Deer Management

More frequently, Howard County residents are having close encounters with white-tailed deer (Odocoileus virginianus). Some encounters are pleasant. The opportunity to observe deer is a valuable and memorable experience. Many people would like to continue having these positive encounters. 

However, for an increasing number of Howard County residents, encounters with white-tailed deer are less than pleasant. Many residents have voiced legitimate concerns about increased damage to agricultural crops, commercial nurseries, and residential landscapes. Residents are concerned about the connection between unsustainable deer populations and the occurrence of Lyme disease, the increased frequency of automobile/deer collisions, and the condition of the county's remaining wildlife habitat and natural areas.

Important Information about Deer Management

Howard County Deer Management Task Force Report

Howard County Comprehensive Deer Management Plan

The dates approved for the hunts include:

Alpha Ridge Park

10/15/20, 11/19/20, 1/5/21, & 1/7/21 

Blandair Park (North): 

11/12/20, 12/3/20, & 1/12/21 

High Ridge Park: 

10/29/20, 11/5/20,12/8/20 & 1/14/21 

Middle Patuxent Environmental Area (MPEA)

10/13/20, 10/20/20, 10/28/20 (Wed), 11/11/20 (Wed), & 12/2/20 (Wed) 

West Friendship Park

10/22/20, 11/17/20, & 12/17/20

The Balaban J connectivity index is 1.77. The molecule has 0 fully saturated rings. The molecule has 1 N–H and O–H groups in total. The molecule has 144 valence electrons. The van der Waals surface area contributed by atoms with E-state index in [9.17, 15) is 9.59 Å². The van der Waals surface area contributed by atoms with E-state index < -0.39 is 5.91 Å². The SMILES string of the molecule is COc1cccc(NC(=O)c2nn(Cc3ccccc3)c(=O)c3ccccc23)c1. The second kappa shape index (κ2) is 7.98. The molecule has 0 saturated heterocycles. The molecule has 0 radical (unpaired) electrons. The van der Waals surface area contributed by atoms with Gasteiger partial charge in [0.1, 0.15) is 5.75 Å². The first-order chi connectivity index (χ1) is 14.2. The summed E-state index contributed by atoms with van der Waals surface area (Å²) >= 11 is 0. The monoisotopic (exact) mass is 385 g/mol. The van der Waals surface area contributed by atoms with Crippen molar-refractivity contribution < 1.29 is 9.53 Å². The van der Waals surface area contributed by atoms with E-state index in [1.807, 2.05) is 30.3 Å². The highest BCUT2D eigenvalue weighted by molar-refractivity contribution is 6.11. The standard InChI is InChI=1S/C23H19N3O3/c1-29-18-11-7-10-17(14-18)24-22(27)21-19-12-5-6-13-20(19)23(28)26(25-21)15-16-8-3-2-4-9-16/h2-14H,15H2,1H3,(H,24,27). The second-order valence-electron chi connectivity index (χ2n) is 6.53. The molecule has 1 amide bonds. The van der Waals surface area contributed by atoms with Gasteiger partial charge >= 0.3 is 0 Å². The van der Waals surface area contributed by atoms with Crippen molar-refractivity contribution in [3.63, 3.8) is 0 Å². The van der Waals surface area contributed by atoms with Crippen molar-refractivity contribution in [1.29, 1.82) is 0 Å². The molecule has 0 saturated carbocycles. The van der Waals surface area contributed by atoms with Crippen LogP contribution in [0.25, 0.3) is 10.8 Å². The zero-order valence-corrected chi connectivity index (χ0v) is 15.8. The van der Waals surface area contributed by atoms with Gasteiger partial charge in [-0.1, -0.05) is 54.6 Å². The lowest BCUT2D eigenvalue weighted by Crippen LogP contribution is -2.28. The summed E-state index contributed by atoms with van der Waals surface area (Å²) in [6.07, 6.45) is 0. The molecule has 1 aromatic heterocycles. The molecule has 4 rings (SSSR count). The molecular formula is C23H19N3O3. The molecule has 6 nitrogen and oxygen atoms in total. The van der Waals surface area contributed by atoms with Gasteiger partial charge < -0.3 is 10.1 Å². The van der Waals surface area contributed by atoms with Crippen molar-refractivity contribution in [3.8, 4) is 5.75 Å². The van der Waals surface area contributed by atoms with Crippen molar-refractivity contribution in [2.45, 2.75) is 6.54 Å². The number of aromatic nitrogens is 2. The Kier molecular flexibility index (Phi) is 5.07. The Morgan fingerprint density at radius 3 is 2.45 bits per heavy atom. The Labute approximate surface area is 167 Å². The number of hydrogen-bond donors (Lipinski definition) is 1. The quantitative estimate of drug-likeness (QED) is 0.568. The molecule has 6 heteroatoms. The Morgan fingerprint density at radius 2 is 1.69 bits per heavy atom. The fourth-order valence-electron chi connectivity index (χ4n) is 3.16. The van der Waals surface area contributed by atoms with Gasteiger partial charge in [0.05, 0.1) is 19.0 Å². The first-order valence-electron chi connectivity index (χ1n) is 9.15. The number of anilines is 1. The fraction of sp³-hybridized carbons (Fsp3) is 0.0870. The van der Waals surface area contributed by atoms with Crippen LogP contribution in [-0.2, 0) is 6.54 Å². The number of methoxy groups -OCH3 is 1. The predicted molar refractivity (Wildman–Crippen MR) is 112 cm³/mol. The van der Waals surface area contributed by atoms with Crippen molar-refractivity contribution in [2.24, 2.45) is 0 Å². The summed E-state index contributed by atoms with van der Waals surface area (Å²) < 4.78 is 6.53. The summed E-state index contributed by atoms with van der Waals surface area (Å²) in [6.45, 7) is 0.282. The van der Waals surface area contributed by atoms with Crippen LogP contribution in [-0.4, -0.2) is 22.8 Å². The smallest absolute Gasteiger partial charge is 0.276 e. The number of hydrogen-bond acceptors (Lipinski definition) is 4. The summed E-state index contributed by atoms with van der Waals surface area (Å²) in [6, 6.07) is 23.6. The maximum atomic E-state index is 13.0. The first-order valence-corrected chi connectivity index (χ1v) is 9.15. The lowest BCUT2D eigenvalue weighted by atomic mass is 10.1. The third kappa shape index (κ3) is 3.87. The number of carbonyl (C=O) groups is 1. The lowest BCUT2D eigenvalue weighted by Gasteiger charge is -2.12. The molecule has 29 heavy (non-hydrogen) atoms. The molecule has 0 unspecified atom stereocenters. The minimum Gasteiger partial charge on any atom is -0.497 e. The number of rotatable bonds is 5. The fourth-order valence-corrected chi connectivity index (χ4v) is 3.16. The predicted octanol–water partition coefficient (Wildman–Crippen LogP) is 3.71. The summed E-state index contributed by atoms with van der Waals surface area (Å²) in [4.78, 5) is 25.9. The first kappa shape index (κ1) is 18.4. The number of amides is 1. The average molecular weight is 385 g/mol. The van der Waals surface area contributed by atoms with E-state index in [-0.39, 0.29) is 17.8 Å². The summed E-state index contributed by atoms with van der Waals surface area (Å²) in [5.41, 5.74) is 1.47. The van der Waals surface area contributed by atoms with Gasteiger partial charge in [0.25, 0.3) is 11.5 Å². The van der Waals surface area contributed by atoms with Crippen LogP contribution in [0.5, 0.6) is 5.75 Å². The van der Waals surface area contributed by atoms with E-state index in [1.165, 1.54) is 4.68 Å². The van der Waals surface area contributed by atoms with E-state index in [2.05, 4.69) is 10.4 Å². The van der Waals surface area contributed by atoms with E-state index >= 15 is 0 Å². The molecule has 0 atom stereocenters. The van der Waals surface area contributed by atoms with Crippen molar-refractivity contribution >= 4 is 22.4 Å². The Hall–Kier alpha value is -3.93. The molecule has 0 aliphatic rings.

Wincopin Trail Area of Savage Park

12/10/20, 12/15/20, & 1/19/21 

If you have any questions about the Department’s Deer Management Program, please call at (410) 313-1675.

Integrated Tick Management Project
In 2017 we began a study to evaluate integrated tick control strategies on single-family home sites located adjacent to large public lands in Howard County. The study, which has never been done before in Maryland, is part of a larger, five-year, area-wide Integrated Tick Management Project of the United States Department of Agriculture (USDA) Agricultural Research Service (ARS). DRP is collaborating with the USDA-ARS and the University of Maryland (UMD).

Read more details here: 

Department of Recreation & Parks announces new study to evaluate tick control strategies

Contact Info: Timothy Maynard, Deer Management Program Manger.

Living with Beaver


The beaver (Castor canadenis) is an important mammal to Maryland, as well as to North America, from both a historical economic perspective and from an aesthetic perspective. Although excessive harvesting and unrestrained habitat destruction extirpated the beaver in Maryland by the early 1800s, reintroduction efforts have enabled the beaver to return to much of their former range. Their populations have grown steadily and occur in every county in the state and in every watershed in Howard County.

Beaver in Howard County

Beaver can be among the most beneficial of the county’s wildlife. They create favorable habitat for a variety of wildlife species including fish, birds, amphibians, reptiles, and mammals. This variety of wildlife is in turn valued for recreational, scientific, educational and aesthetic purposes. Beaver activity is also helpful in retaining storm water runoff and improves water quality by trapping sediment, nutrients, and pollutants. Beaver activity can also cause flooding of roads, trails, forest land. They also consume trees and shrubs. Their impacts often occur suddenly and dramatically.